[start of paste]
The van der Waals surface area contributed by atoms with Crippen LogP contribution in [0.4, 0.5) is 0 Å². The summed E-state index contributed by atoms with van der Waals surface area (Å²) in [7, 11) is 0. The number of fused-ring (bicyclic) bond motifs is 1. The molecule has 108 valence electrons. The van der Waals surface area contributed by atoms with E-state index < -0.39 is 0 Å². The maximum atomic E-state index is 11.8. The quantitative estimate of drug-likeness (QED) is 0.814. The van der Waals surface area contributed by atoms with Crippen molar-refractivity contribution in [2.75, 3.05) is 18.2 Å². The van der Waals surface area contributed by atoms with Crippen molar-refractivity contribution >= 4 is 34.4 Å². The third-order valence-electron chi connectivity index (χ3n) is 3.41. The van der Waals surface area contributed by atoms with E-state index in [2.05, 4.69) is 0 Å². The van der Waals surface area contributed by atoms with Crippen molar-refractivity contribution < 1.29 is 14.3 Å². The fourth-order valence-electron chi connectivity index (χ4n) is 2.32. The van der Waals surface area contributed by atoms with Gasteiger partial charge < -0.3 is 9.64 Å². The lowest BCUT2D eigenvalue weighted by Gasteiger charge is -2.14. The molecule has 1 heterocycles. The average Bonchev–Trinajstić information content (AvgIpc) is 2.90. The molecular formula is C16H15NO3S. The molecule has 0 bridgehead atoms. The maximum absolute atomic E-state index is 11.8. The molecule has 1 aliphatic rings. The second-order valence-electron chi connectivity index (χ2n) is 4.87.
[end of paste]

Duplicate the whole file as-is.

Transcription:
The van der Waals surface area contributed by atoms with Crippen LogP contribution in [0.4, 0.5) is 0 Å². The summed E-state index contributed by atoms with van der Waals surface area (Å²) in [7, 11) is 0. The number of fused-ring (bicyclic) bond motifs is 1. The molecule has 108 valence electrons. The van der Waals surface area contributed by atoms with E-state index < -0.39 is 0 Å². The maximum atomic E-state index is 11.8. The quantitative estimate of drug-likeness (QED) is 0.814. The van der Waals surface area contributed by atoms with Crippen molar-refractivity contribution in [2.75, 3.05) is 18.2 Å². The van der Waals surface area contributed by atoms with Crippen molar-refractivity contribution >= 4 is 34.4 Å². The third-order valence-electron chi connectivity index (χ3n) is 3.41. The van der Waals surface area contributed by atoms with E-state index in [2.05, 4.69) is 0 Å². The van der Waals surface area contributed by atoms with Crippen molar-refractivity contribution < 1.29 is 14.3 Å². The fourth-order valence-electron chi connectivity index (χ4n) is 2.32. The van der Waals surface area contributed by atoms with Gasteiger partial charge < -0.3 is 9.64 Å². The lowest BCUT2D eigenvalue weighted by Gasteiger charge is -2.14. The molecule has 1 heterocycles. The average Bonchev–Trinajstić information content (AvgIpc) is 2.90. The molecular formula is C16H15NO3S. The molecule has 0 bridgehead atoms. The maximum absolute atomic E-state index is 11.8. The molecule has 1 aliphatic rings. The second-order valence-electron chi connectivity index (χ2n) is 4.87.